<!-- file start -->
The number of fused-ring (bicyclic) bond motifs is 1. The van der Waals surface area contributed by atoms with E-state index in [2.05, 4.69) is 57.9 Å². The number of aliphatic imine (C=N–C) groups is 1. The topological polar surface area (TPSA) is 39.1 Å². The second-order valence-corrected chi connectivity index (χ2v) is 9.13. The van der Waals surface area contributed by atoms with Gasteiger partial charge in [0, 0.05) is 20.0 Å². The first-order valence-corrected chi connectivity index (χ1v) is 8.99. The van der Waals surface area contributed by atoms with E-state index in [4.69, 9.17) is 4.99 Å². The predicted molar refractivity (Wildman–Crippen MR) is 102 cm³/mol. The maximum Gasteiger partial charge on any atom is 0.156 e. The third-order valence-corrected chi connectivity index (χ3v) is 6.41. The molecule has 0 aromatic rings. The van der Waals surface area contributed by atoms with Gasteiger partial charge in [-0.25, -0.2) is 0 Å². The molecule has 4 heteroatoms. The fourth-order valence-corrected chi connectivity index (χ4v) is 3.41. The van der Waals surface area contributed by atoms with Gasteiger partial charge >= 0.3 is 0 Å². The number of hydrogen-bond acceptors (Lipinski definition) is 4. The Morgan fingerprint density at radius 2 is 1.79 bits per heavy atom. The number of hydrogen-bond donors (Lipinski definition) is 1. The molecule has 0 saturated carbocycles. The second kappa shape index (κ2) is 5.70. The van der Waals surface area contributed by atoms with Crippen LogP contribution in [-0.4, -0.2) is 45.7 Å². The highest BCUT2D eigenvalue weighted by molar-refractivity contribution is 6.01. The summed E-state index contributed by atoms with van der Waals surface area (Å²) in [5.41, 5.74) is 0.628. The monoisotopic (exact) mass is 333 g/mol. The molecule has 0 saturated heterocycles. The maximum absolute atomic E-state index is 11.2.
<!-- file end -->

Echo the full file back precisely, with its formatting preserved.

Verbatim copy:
The number of fused-ring (bicyclic) bond motifs is 1. The van der Waals surface area contributed by atoms with E-state index in [2.05, 4.69) is 57.9 Å². The number of aliphatic imine (C=N–C) groups is 1. The topological polar surface area (TPSA) is 39.1 Å². The second-order valence-corrected chi connectivity index (χ2v) is 9.13. The van der Waals surface area contributed by atoms with Gasteiger partial charge in [0, 0.05) is 20.0 Å². The first-order valence-corrected chi connectivity index (χ1v) is 8.99. The van der Waals surface area contributed by atoms with E-state index in [4.69, 9.17) is 4.99 Å². The predicted molar refractivity (Wildman–Crippen MR) is 102 cm³/mol. The maximum Gasteiger partial charge on any atom is 0.156 e. The third-order valence-corrected chi connectivity index (χ3v) is 6.41. The molecule has 0 aromatic rings. The van der Waals surface area contributed by atoms with Gasteiger partial charge in [-0.25, -0.2) is 0 Å². The molecule has 4 heteroatoms. The fourth-order valence-corrected chi connectivity index (χ4v) is 3.41. The van der Waals surface area contributed by atoms with Gasteiger partial charge >= 0.3 is 0 Å². The number of hydrogen-bond acceptors (Lipinski definition) is 4. The Morgan fingerprint density at radius 2 is 1.79 bits per heavy atom. The number of hydrogen-bond donors (Lipinski definition) is 1. The molecule has 0 saturated carbocycles. The second kappa shape index (κ2) is 5.70. The van der Waals surface area contributed by atoms with Crippen LogP contribution in [-0.4, -0.2) is 45.7 Å². The highest BCUT2D eigenvalue weighted by molar-refractivity contribution is 6.01. The summed E-state index contributed by atoms with van der Waals surface area (Å²) in [5.41, 5.74) is 0.628. The monoisotopic (exact) mass is 333 g/mol. The molecule has 0 saturated heterocycles. The maximum absolute atomic E-state index is 11.2.